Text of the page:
Thus buy discount silagra 100mg online erectile dysfunction young, you should always compute a measure of effect size for any significant result 50mg silagra mastercard erectile dysfunction doctor visit, because this is the only way to determine whether your independent variable is important in influencing a behavior buy genuine silagra on-line erectile dysfunction doctor visit. In fact buy silagra cheap impotence doctor, the American Psychological Association requires published research to report effect size. Effect Size Using Cohen’s d One way to describe the impact of an independent variable is in terms of how big a difference we see between the means of our condi- tions. For example, we saw that the presence/absence of hypnosis produced a differ- ence in recall scores of 3. However, the problem is that we don’t know whether, in the grand scheme of things, 3 is large, small, or in between. We need a frame of reference, and here we use the estimated population standard deviation. Recall that the standard deviation reflects the “average” amount that scores differ from the mean and from Describing the Relationship in a Two-Sample Experiment 281 each other. Individual scores always differ much more than their means, but this still provides a frame of reference. For example, if individual scores differ by an “average” of 20, then we know that many large differences among scores occur in this situation. Therefore, a difference of 3 between two samples of such scores is not all that impres- sive. Because smaller differ- ences occur in this situation, a difference between conditions of 3 is more impressive. Thus, we standardize the difference between our sample means by comparing it to the population standard deviation. This is the logic behind the measure of effect size known as Cohen’s d: It measures effect size as the magnitude of the difference between the conditions, relative to the population standard deviation. The formulas for Cohen’s d are: Independent-samples t-test Related-samples t-test X1 2 X2 D d 5 d 5 s2 s2 3 pool 3 D For the independent-samples t-test, the difference between the conditions is meas- ured as X1 2 X2 and the standard deviation comes from the square root of the pooled variance. For the related-samples t-test, the difference between the conditions is measured by D and the standard deviation comes from finding the square root of the estimated vari- ance 1s2. First, the larger the absolute size of d, the larger the impact of the independent variable. In fact, Cohen1 proposed the following interpretations when d is the neighborhood of the following amounts: Values of d Interpretation of Effect Size d 5. Second, we can compare the relative size of different ds to determine the relative impact of a variable. Others think of d as the amount of impact the independent variable has, which can- not be negative. Effect Size Using Proportion of Variance Accounted For This approach measures effect size, not in terms of the size of the changes in scores but in terms of how consistently the scores change. Here, a variable has a greater impact, the more it “causes” everyone to behave in the same way, producing virtually the same score for everyone in a particular condition. This then is an important variable, because by itself, it pretty much controls the score (and behavior) that everyone exhibits. Thus, in an experiment, the proportion of variance accounted for is the pro- portional improvement achieved when we use the mean of a condition as the predicted score of participants tested in that condition compared to when we do not use this approach. Put simply it is the extent to which individual scores in each con- dition are close to the mean of the condition, so if we predict the mean for someone, we are close to his or her actual score. When the independent variable has more con- trol of a behavior, everyone in a condition will score more consistently. Then scores will be closer to the mean, so we will have a greater improvement in accurately pre- dicting the scores, producing a larger proportion of variance accounted for. On the other hand, when the variable produces very different, inconsistent scores in each condition, our ability to predict them is not improved by much, and so little of the variance will be accounted for. In Chapter 8, we saw that the computations for the proportion of variance accounted for are performed by computing the squared correlation coefficient. For the two-sample experiment, we compute a new correlation coefficient and then square it. The squared point-biserial correlation coefficient indicates the propor- tion of variance accounted for in a two-sample experiment. This pb can produce a proportion as a low as 0 (when the variable has no effect) to as high as 1. In real research, however, a variable typically accounts for between about 10% and 30% of the variance, with more than 30% being a very substantial amount. Statistics in Published Research: The Two-Sample Experiment 283 The formula for computing r2 is pb 1t 22 2 obt rpb 5 2 1tobt2 1 df This formula is used with either the independent-samples or related-samples t-test. Then, for independent samples, df 5 1n1 2 12 1 1n2 2 12 For related samples, df 5 N 2 1. Hypnosis is not of major importance here, because scores are not consis- tently very close to the mean in each condition. Therefore, hypnosis is only one of a number of variables that play a role here, and, thus, it is only somewhat important in determining recall. Further, fewer other variables need to be considered in order to completely predict scores, so this is an important relationship for understanding phobias and the therapy. We also use the proportion of variance accounted for to compare the relationships from different studies. Thus, the role of therapy in determining fear scores (at 67%) is about three times larger than the role of hypnosis in determining recall scores (which was only 22%). Thus, a published report of our independent-samples hypnosis study might say, “The hypnosis group (M 5 23. Obviously, you perform the independent-samples t-test if you’ve cre- ated two independent samples and the related-samples t-test if you’ve created two related samples. In both procedures, if tobt is not significant, consider whether you have sufficient power. If tobt is significant, then focus on the means from each condition so that you summarize the typical score—and typical behavior—found in each condition. Use effect size to gauge how big a role the independent variable plays in determining the behaviors. Finally, interpret the relationship in terms of the underlying behaviors and causes that it reflects. For either, the program indicates the at which tobt is significant, but for a two-tailed test only. It also computes the descriptive statistics for each condition and automatically computes the confidence interval for either 1 2 2 or D. Two samples are independent when participants are randomly selected for each, without regard to who else has been selected, and each participant is in only one condition. The independent-samples t-test requires (a) two independent samples, (b) normally distributed interval or ratio scores, and (c) homogeneous variance. Homogeneity of variance means that the variances in the populations being represented are equal. The confidence interval for the difference between two ms contains a range of differences between two s, one of which is likely to be represented by the difference between our two sample means. Two samples are related either when we match each participant in one condition to a participant in the other condition, or when we use repeated measures of one group of participants tested under both conditions. The confidence interval for mD contains a range of values of D, any one of which is likely to be represented by the sample’s D. The power of a two-sample t-test increases with (a) larger differences in scores between the conditions, (b) smaller variability of scores within each condition, and (c) larger ns The related-samples t-test is more powerful than the independent-samples t-test. Effect size indicates the amount of influence that changing the conditions of the independent variable had on the dependent scores. Cohen’s d measures effect size as the magnitude of the difference between the conditions. The proportion of variance accounted for (computed as r2 ) measures effect pb size as the consistency of scores produced within each condition. The larger the proportion, the more accurately the mean of a condition predicts individual scores in that condition. All other things being equal, should you create a related-samples or an independent-samples design? We study the relationship between hot or cold baths and the amount of relaxation they produce. The relaxation scores from two independent samples are Sample 1 (hot): X 5 43, s2 5 22. We investigate if a period of time feels longer or shorter when people are bored compared to when they are not bored. Using independent samples, we obtain these estimates of the time period (in minutes): Sample 1 (bored): X 5 14. A researcher asks if people score higher or lower on a questionnaire measuring their well-being when they are exposed to much sunshine compared to when they’re exposed to little sunshine. A sample of 8 people is measured under both levels of sunshine and produces these well-being scores: Low: 14 13 17 15 18 17 14 16 High: 18 12 20 19 22 19 19 16 (a) Subtracting low from high, what are H0 and Ha? A researcher investigates whether classical music is more or less soothing to air- traffic controllers than modern music. She gives each person an irritability question- naire and obtains the following: Sample A (classical): n 5 6, X 5 14. We predict that children exhibit more aggressive acts after watching a violent television show. The scores for ten participants before and after watching the show are Sample 1 (After) Sample 2 (Before) 5 6 4 4 7 3 2 1 4 3 (a) Subtracting before from after, what are H0 and Ha?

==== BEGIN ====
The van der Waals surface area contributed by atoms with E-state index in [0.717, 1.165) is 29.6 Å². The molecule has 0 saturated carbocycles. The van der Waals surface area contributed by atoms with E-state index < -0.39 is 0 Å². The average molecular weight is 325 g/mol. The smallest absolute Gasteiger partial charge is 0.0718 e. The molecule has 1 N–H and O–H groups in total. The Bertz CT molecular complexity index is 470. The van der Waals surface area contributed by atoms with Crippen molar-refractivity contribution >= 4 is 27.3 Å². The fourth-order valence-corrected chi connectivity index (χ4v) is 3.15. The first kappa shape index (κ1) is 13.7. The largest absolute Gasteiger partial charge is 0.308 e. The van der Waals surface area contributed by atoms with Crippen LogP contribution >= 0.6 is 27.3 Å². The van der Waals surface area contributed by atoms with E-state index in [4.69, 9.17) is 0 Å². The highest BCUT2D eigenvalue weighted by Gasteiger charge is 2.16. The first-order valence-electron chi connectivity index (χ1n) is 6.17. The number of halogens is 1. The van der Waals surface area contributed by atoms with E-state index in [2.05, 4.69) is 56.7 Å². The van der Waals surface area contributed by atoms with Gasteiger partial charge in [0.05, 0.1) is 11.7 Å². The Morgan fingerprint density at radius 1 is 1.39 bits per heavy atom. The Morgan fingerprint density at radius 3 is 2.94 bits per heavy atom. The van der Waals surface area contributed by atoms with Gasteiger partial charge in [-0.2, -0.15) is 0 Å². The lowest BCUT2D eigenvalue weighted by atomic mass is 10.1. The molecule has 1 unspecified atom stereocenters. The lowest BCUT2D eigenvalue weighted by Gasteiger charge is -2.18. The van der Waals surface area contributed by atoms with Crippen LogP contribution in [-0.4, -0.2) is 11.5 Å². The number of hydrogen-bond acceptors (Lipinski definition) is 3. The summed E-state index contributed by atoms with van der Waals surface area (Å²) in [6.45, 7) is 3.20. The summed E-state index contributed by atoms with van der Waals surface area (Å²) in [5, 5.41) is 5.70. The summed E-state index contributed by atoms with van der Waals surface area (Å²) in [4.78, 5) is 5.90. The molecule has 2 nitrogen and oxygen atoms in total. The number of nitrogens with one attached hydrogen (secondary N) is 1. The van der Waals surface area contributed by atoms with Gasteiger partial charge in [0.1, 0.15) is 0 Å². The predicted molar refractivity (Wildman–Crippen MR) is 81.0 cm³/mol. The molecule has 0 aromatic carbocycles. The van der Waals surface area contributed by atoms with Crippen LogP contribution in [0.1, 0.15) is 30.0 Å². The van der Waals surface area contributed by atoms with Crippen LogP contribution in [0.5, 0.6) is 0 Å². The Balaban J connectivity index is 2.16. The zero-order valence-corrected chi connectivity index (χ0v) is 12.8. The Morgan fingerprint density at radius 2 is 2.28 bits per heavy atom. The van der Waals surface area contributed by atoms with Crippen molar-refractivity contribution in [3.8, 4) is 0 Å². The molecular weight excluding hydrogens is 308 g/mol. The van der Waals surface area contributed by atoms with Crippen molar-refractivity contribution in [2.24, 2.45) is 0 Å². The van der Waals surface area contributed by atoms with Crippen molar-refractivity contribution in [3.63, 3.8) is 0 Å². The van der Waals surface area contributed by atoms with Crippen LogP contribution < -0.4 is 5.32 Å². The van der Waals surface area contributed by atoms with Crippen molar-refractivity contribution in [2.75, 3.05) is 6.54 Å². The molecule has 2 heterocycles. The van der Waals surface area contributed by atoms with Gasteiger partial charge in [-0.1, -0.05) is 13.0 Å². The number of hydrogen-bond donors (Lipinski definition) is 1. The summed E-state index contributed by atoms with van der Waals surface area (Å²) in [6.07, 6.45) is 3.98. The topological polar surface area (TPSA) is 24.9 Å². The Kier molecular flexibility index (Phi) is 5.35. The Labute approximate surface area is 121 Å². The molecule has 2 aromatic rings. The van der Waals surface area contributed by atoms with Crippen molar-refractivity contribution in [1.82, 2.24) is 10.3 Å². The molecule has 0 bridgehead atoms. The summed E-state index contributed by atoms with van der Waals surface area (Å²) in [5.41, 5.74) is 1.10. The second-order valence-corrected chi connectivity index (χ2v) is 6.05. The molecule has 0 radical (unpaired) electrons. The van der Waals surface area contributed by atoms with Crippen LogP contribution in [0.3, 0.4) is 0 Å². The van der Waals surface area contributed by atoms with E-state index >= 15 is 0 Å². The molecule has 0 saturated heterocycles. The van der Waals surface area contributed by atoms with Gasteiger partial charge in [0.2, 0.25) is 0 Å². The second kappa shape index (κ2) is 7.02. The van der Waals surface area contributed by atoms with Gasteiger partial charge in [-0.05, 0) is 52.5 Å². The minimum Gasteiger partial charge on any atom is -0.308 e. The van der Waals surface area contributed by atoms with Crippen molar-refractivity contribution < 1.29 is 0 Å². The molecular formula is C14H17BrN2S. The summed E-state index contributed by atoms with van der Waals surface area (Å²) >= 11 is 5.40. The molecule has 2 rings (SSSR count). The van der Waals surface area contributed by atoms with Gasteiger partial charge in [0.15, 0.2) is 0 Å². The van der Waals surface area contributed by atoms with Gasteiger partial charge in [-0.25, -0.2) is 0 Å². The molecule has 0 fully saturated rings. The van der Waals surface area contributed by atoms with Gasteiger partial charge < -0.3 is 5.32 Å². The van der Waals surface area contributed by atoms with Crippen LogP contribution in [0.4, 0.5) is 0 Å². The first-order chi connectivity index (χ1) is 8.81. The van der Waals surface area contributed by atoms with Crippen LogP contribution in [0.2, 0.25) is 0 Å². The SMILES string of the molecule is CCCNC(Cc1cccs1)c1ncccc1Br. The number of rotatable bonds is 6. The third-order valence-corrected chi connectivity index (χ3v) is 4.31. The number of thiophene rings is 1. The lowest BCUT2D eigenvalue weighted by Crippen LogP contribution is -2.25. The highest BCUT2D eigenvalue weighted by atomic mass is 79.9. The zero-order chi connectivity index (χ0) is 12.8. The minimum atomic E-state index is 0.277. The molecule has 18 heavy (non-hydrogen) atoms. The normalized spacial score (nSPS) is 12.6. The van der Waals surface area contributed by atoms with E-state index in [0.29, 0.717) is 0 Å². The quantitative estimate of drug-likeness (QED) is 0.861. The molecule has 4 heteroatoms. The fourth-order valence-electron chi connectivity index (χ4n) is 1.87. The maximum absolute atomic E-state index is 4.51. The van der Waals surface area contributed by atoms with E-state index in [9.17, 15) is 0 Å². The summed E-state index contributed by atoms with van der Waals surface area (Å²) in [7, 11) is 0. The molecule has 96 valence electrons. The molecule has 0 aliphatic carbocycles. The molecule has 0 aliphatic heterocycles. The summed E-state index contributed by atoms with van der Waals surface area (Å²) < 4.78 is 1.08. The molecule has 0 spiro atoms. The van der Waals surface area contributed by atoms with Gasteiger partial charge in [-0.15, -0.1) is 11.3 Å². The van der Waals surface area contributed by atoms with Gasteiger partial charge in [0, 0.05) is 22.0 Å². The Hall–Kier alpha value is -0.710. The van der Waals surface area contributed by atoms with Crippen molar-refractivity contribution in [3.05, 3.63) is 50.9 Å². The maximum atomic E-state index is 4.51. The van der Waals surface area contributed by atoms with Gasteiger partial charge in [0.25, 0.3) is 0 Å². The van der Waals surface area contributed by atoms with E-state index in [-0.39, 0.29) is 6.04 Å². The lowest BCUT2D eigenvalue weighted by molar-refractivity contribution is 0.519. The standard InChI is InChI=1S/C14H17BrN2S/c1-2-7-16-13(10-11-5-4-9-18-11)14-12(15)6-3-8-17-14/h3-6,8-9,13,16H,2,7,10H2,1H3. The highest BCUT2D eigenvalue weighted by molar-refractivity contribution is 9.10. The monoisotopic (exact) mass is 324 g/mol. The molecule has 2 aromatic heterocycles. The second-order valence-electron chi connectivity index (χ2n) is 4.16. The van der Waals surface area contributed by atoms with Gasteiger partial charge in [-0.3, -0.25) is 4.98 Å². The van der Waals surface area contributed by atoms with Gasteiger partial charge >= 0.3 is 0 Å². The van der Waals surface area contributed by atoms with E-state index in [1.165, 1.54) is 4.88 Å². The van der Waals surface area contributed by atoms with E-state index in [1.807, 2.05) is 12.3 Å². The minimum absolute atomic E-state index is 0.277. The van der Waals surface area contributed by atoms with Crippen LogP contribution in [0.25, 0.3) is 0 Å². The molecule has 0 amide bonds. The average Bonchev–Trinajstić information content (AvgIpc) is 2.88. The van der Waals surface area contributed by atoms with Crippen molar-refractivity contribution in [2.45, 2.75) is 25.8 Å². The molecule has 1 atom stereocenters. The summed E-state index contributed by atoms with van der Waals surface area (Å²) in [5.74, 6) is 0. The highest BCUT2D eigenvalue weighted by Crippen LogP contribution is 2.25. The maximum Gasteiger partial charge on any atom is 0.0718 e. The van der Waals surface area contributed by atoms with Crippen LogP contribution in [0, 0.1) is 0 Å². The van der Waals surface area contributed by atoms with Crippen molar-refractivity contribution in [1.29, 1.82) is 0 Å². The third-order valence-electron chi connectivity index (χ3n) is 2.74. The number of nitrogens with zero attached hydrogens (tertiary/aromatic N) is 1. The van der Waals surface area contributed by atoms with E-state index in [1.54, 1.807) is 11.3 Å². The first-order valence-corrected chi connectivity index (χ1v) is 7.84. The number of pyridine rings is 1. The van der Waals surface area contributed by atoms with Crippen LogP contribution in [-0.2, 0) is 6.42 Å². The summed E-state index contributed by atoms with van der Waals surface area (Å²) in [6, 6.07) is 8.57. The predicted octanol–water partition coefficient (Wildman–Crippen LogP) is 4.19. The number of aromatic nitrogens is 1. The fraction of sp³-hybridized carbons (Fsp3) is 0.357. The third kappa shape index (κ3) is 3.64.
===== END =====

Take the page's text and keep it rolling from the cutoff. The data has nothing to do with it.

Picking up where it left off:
The Y intercept indicates the starting point from which the Y scores begin to change generic silagra 50 mg amex can you get erectile dysfunction young age. Thus buy silagra 50mg on-line impotence bike riding, together order silagra with a mastercard impotence hypertension medication, the slope and intercept describe how cheap silagra master card best erectile dysfunction pills treatment, starting at a particular Y score, the Y scores tend to change by a specific amount as the X scores increase. As an example, say that we have developed a test to identify (predict) those indi- viduals who will be good or bad workers at a factory that makes “widgets. The predictor (X) variable is participants’ scores on the widget test, and the criterion (Y) variable is the number of widgets they produced. This is a very strong, positive linear relationship, and so the test will be what researchers call “a good predictor” of widget-making. The numerator of the formula for b is the same as the numerator in the formula for r, and the denominator of the formula for b is the left-hand quantity in the denominator of the formula for r. This positive slope indicates a positive relationship, which fits with the positive r of 1. Had the rela- tionship been negative, the formula would have produced a negative number here. Computing the Y Intercept The formula for the Y intercept of the linear regression line is a 5 Y 2 1b21X2 First, multiply the mean of all X scores times the slope of the regression line. Describing the Linear Regression Equation Once you have computed the Y intercept and the slope, rewrite the regression equation, substituting the computed values for a and b. Plotting the Regression Line We use the finished regression equation to plot our linear regression line. To draw a line, we need at least two data points, so choose a low and high X score, insert each into the regression equation, and compute the Y¿ for that X. Therefore, we also use the finished regression equation to predict anyone’s Y score if we know their X score. In fact, computing any Y¿ using the equation is the equivalent of going to the graph and traveling vertically from the X score up to the regression line and then left to the value of Y¿ on the Y axis. We can compute Y¿ for any value of X that falls within the range of Xs in our data, even if it’s a score not found in the original sample: No one scored an X of 1. Our regression equa- tion is based only on widget test scores between 1 and 4, so we shouldn’t predict a Y for an X of, for example, 6. This is because we can’t be sure what the nature of the relationship is at 6—maybe it’s curvilinear or has a steeper slope. Putting all of this together, the preceding computations are summarized in Table 8. Substitute the values of a and b into the formula for the regression equation: Y¿ 5 1b21X2 1 a 5. The components of the regression equation to To use X to predict Y in these scores, compute first are the ______ and ______. Compute b for the following scores: X Y X Y 1 1 2 2 3 3 4 Compute b: ©X 5 12, ©Y 5 25, ©X2 5 28, 4. To describe the amount of prediction error we expect when predicting unknown scores, we first determine how well we can predict the actual Y scores in our sample: We pretend we don’t know the scores, predict them, and then compare the predicted Y¿ scores to the actual Y scores. The error in a single prediction is the amount that a participant’s Y score differs from the corresponding predicted Y¿ score: In symbols this is Y 2 Y¿, and it is literally the dif- ference between the score a participant got and the score we predict he or she got. The predictions for some participants will be closer to their actual Y scores than for others, so we would like to compute something like the average error across all predictions. To find the average error, we first compute Y¿ for everyone in the sample and sub- tract their Y¿ from their actual Y score. Statisticians equate errors with deviations, so Describing Errors in Prediction 169 Y 2 Y¿ equals the amount that Y deviates from Y¿. To get the average error, we would like to simply sum these deviations and then find the average, but we cannot. Therefore, the Ys are equally spread out around their Y¿ scores, in the same way that previously we saw that Xs are spread out around their X. Because of this, like with the mean, the positive and nega- tive deviations with Y will cancel out, always producing a sum equal to zero. The sum of the squared deviations of Y 2 Y¿ is not necessarily zero, so neither is the average squared deviation. Computing the Variance of the Y Scores Around Y9 The variance of the Y scores around Y¿ is the average squared difference between the actual Y scores and their corresponding predicted Y¿ scores. The S2 indicates sample variance or error, and the subscript Y¿ indi- Y¿ cates that it is the error associated with using Y¿ to predict Y scores. The formula that defines the variance of the Y scores around Y¿ is ©1Y 2 Y¿ 22 S2 5 Y¿ N Like other definitional formulas we’ve seen, this formula is important because it shows the core calculation involved: We subtract the Y¿ predicted for each participant from his or her actual Y score giving us a measure of our error. The answer is one way to measure roughly the “average” amount of error we have when we use linear regression to predict Y scores. Note: Among the approaches we might use, the regression procedures described in this chapter produce the smallest error in predictions possible, thereby producing the smallest sum of squared deviations possible. In the defining formula, we can replace Y¿ with the formulas for finding Y¿ (for finding a, b, and so on). Among all of these formulas we’ll find the com- ponents for the following computational formula. The computational formula for the variance of the Y scores around Y9 is S2 5 S2 11 2 r22 Y¿ Y Much better! Therefore, finish the computations of S2 using the formula at the begin- Y ning of this chapter. Although this variance is a legitimate way to compute the error in our predictions, it is only somewhat like the “average” error, because of the usual problems when interpreting variance. First, squaring each difference between Y and Y¿ produces an unrealistically large number, inflating our error. Second, squaring produces error that is measured in squared units, so our predictions above are off by 2. To distinguish the standard deviation found in regression, we call it the standard error of the estimate. Computing the Standard Error of the Estimate The standard error of the estimate is similar to a standard deviation of the Y scores around their Y¿ scores. It is the clearest way to describe the “average error” when using Y¿ to predict Y scores. By computing the square root, the answer is a more realistic number and we are no longer dealing with a squared variable. The core calcu- lation, however, is still to find the error between participants’ actual Y scores and their predicted Y¿ scores, and this is as close as we will come to computing the “average error” in our predictions. Then we find the square root of the quantity 1 2 r2 and then multiply it times the standard deviation of all Y scores. Therefore, we conclude that when using the regression equation to predict the number of widgets produced per hour based on a per- son’s widget test score, when we are wrong, we will be wrong by an “average” of about 1. It is appropriate to compute the standard error of the estimate anytime you compute a correlation coefficient, even if you do not perform regression—it’s still important to know the average prediction error that your relationship would produce. The symbol for the variance of the Y scores around errors in prediction when using regression, which Y¿ is ______. Y¿ Y¿ Interpreting the Standard Error of the Estimate In order for S (and S 2) to accurately describe our prediction error, and for r to accu- Y¿ Y¿ rately describe the relationship, you should be able to assume that your data generally meet two requirements. Homoscedasticity occurs when the Y scores are spread out to the same degree at every X. Because the vertical spread of the Y scores is constant at every X, the strength of the relationship is relatively constant at both low Xs and at high Xs, so r will accurately describe the relationship for all Xs. Further, the vertical distance sepa- rating a data point above or below the regression line on the scatterplot is a way to visualize the difference between someone’s Y and the Y¿ we predict. Heteroscedasticity occurs when the spread in Y is not equal throughout the relationship. Now part of the relationship is very strong (forming a nar- row ellipse) while part is much weaker (forming a fat ellipse). Therefore, r will not accurately describe the strength of the relationship for all Xs. Second, we assume that the Y scores at each X form an approximately normal distri- bution. That is, if we constructed a frequency polygon of the Y scores at each X, we should have a normal distribution centered around Y¿. Recall that in a normal distribution approximately 68% of the scores fall between ;1 standard deviation from the mean. The Strength of a Relationship and Prediction Error Finally, although the standard error of the estimate is the way to quantify our “average” prediction error, be sure you understand why this error is communicated by the size of r. A larger r indicates a stronger relationship and the strength of a relationship determines the amount of prediction error that occurs. This is because the strength of a relationship is the amount of variability—spread—in the Y scores at each X. Thus, there is small vertical spread in the Ys at each X, so the data points are close to the regression line. When the data points are close to the regression line it means that participants’ actual Y scores are relatively close to their corresponding Y¿ scores. Therefore, we will find relatively small differences between the participants’ Y scores and the Y¿ we predict for them, so we will have small error, and S and S2 Y¿ Y¿ will be small. This indicates that the Y scores are more spread out vertically around the regression line. Therefore, more often, participants’ actual Y scores are farther from their Y¿ scores, so we will have greater error, and S and S2 will be larger. This is why, as we Y¿ Y¿ saw in the previous chapter, the size of r allows us to describe the X variable as a good or poor “predictor” for predicting Y scores. When r is large, our prediction error, as measured by S or S2 is small, and so the X variable is a good predictor.